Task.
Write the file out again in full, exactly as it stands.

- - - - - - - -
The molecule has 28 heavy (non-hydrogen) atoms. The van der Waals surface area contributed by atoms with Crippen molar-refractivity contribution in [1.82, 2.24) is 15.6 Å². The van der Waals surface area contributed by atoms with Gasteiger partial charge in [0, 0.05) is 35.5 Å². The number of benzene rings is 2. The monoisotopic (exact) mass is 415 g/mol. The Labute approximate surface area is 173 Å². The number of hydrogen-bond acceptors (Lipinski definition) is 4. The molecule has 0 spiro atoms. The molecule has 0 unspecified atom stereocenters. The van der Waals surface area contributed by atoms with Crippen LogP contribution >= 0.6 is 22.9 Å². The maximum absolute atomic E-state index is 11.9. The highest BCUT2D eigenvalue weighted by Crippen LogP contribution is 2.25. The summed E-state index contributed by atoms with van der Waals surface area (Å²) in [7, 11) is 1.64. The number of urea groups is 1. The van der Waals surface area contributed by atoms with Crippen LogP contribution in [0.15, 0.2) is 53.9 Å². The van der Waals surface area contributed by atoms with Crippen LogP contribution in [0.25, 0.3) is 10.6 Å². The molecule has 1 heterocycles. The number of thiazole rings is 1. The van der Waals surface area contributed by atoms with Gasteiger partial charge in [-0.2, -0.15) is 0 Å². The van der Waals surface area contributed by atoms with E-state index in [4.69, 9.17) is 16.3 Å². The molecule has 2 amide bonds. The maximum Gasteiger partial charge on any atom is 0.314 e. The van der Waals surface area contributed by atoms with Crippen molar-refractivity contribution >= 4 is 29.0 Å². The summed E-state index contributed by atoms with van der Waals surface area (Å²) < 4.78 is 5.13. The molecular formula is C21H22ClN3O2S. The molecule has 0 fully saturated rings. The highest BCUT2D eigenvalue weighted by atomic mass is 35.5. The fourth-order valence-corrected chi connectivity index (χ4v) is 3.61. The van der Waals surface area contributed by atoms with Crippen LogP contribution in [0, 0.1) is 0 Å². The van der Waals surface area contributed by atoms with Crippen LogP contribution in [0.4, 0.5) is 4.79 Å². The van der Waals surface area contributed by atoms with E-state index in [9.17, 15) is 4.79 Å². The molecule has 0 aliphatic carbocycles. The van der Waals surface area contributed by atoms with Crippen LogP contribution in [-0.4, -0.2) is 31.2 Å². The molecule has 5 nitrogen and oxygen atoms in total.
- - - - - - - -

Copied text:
The molecule has 28 heavy (non-hydrogen) atoms. The van der Waals surface area contributed by atoms with Crippen molar-refractivity contribution in [1.82, 2.24) is 15.6 Å². The van der Waals surface area contributed by atoms with Gasteiger partial charge in [0, 0.05) is 35.5 Å². The number of benzene rings is 2. The monoisotopic (exact) mass is 415 g/mol. The Labute approximate surface area is 173 Å². The number of hydrogen-bond acceptors (Lipinski definition) is 4. The molecule has 0 spiro atoms. The molecule has 0 unspecified atom stereocenters. The van der Waals surface area contributed by atoms with Crippen LogP contribution >= 0.6 is 22.9 Å². The maximum absolute atomic E-state index is 11.9. The highest BCUT2D eigenvalue weighted by Crippen LogP contribution is 2.25. The summed E-state index contributed by atoms with van der Waals surface area (Å²) in [7, 11) is 1.64. The number of urea groups is 1. The van der Waals surface area contributed by atoms with Crippen LogP contribution in [0.15, 0.2) is 53.9 Å². The van der Waals surface area contributed by atoms with Crippen LogP contribution in [0.25, 0.3) is 10.6 Å². The molecule has 1 heterocycles. The number of thiazole rings is 1. The van der Waals surface area contributed by atoms with Gasteiger partial charge in [-0.2, -0.15) is 0 Å². The van der Waals surface area contributed by atoms with E-state index in [4.69, 9.17) is 16.3 Å². The molecule has 2 amide bonds. The maximum Gasteiger partial charge on any atom is 0.314 e. The van der Waals surface area contributed by atoms with Crippen molar-refractivity contribution >= 4 is 29.0 Å². The summed E-state index contributed by atoms with van der Waals surface area (Å²) < 4.78 is 5.13. The molecular formula is C21H22ClN3O2S. The molecule has 0 fully saturated rings. The highest BCUT2D eigenvalue weighted by atomic mass is 35.5. The fourth-order valence-corrected chi connectivity index (χ4v) is 3.61. The van der Waals surface area contributed by atoms with Crippen LogP contribution in [0, 0.1) is 0 Å². The van der Waals surface area contributed by atoms with Crippen LogP contribution in [0.4, 0.5) is 4.79 Å². The van der Waals surface area contributed by atoms with E-state index in [9.17, 15) is 4.79 Å². The molecule has 0 aliphatic carbocycles. The van der Waals surface area contributed by atoms with Crippen LogP contribution in [-0.4, -0.2) is 31.2 Å². The molecule has 5 nitrogen and oxygen atoms in total.